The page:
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  • English: Dolby Digital 2.0 Mono
  • Additional footage - Pilot Episode
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Open All Hours - Series One

BBC/Roadshow Entertainment . R4 . COLOR . 177 mins . PG . PAL


Like Porridge, Open All Hours was originally written as a one-off half hour comedy piece starring Ronnie Barker. Both were part of the same series of one-offs that was originally to be titled Six of One, but was retitled Seven of One when the scheduled six comedies became seven. Before you ask what happened to the other five, I confess that I do not know, presumably little.

As the name suggests, Open All Hours is set in a corner shop (which can be found in Lister Avenue, Balby, Doncaster if you ever happen to be in the neighbourhood – look for ‘Helen's Beautique’) run by tight-fisted, stuttering grocer Albert Arkwright (Ronnie Barker) and his nephew, Granville (David Jason). Arkwright has two passions in life, money, and bedding the busty nurse, Gladys Emmanuel. It’s fair to say that of the two, money comes first. His motto on life is simple, “Get the customer’s money in the till” – a till that has a tight-fisted and mean streak of its own.

Arkwright’s constant scheming to get to Nurse Gladys is impressive and his ability to bounce back after every knockback is admirable. He may get somewhere one day, if only he’d spend some money.

"Granville - fetch your cloth!"

His nephew, Granville, has been a loyal employee for ten years and has reached the giddy heights of “errand boy”, although he prefers the title, “junior executive”. His virginity is a constant source of amusement for Arkwright, who endeavours to extinguish even the smallest flame of hope Granville might have of ‘becoming a man’. When you consider that Granville is well past being a hormonally enraged teenager, Arkwright’s efforts to thwart any of Granville’s chances of getting ‘some’ is bordering on ridiculous. Still, it provides a laugh or two.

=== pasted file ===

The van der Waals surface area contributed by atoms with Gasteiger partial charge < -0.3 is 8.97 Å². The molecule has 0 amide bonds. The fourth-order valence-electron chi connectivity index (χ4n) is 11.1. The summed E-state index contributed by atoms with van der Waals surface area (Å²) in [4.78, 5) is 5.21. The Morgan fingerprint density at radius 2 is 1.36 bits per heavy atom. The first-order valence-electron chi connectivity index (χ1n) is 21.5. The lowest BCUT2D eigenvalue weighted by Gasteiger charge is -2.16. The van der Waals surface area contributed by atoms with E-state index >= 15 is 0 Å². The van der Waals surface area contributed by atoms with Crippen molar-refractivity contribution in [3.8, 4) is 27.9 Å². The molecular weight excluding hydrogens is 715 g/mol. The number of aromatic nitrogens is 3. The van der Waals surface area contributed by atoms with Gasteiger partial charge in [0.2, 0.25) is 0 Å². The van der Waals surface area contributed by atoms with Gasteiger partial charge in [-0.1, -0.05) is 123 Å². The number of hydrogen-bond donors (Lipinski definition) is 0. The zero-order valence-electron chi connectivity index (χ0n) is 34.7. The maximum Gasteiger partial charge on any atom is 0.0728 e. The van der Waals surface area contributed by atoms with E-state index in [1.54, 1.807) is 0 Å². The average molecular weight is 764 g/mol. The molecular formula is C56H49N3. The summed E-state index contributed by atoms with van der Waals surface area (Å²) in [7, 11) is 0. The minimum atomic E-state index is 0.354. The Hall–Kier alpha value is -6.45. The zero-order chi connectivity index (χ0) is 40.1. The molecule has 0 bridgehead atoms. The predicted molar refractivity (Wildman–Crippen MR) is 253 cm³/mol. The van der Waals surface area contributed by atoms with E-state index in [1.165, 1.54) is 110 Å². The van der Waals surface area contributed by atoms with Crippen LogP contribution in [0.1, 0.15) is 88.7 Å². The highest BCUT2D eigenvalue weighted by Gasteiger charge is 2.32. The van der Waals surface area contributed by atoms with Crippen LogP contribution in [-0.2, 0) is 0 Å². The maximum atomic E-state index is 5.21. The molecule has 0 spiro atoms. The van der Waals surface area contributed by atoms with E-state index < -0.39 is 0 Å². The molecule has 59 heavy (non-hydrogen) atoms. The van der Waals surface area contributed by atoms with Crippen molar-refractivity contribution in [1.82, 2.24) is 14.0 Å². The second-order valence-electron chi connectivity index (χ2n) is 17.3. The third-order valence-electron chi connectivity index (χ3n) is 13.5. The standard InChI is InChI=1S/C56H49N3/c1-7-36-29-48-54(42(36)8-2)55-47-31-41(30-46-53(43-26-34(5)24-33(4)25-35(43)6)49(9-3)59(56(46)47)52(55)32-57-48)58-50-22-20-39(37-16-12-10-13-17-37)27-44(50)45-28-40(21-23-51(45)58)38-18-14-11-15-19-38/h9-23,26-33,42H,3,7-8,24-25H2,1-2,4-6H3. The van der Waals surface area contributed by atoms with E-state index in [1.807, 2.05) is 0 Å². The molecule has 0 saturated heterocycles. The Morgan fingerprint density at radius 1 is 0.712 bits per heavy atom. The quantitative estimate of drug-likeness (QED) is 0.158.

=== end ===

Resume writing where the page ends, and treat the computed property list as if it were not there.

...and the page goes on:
Nurse Gladys, who resides across the road, completes the core of the cast. She spends most of her on-screen time rebuffing Arkwright’s less than honourable intentions and fending off his wandering mitts. She may be a nurse, be she isn’t dispensing too much TLC Arkwright’s way.

This disc includes the entire first series of six episodes, filmed and first aired in 1976, plus the pilot episode from 1973. The following three series' were recorded much later in 1981, 1982, and 1985 respectively. The success of the show is again largely attributable to the brilliance of Barker and his subtle eye-movements, timing and delivery. There are numerous laughs to be had, though few are roaringly amusing. Some of the jokes are a little stale, and watching every episode in one sitting shows up the amount of repetition, so staggered viewing is recommended.


Like most BBC comedies, and certainly those of this vintage, Open All Hours is presented in a full frame aspect ratio, and as such it's not 16:9 enhanced. The image has more than decent sharpness, and colours are solid and consistent without being brilliant. The colours display no evidence of noise, and just some mild evidence of bleeding in some of the softer looking outdoor shots that have been filmed as opposed to taped in the studio.

There are very few marks to speak of, and no compression artefacts such as shimmer. Grain is restricted to the outdoor scenes, but is mild and not a distraction.

The layer change has wisely been placed between episodes.


Well I hope you're not expecting anything more than Dolby Digital 2.0 mono sound as is usual with ‘70s television comedies. The basics are fine (and all that there is really) and there are no issues with volume, clarity or synchronisation. There is little in the way of music, and no real requirement for full surround sound, so it is not missed. Only the front left and right speakers are utilised, but are more than adequate. There is some slight tape hiss in the quieter moments, but is not a great problem.


There are two extras on offer, including the Pilot Episode Open All Hours, which is similar in content to the six episodes of the series and even contains some of the same gags. It is a little poorer as far as audio quality goes, and contains some noticeable hiss. The image is also slightly softer. It too lasts just under 30 minutes. It has a different actress playing Nurse Gladys, and Yootha Joice (Mildred) pops up in the role of a customer.

There is also a writer profile included which is several text screens of biographical information about the writer, Roy Clarke. It is interesting to note how prolific some of these writers were.


Barker fans rejoice for he is just as good in Open All Hours as he was in anything else he ever did. His brilliance in understating the comedy is what he does best, and his ability to make characters such as Arkwright so memorable and so popular is testament to the man’s comic genius. Ronnie Barker is sorely missed from our screens.

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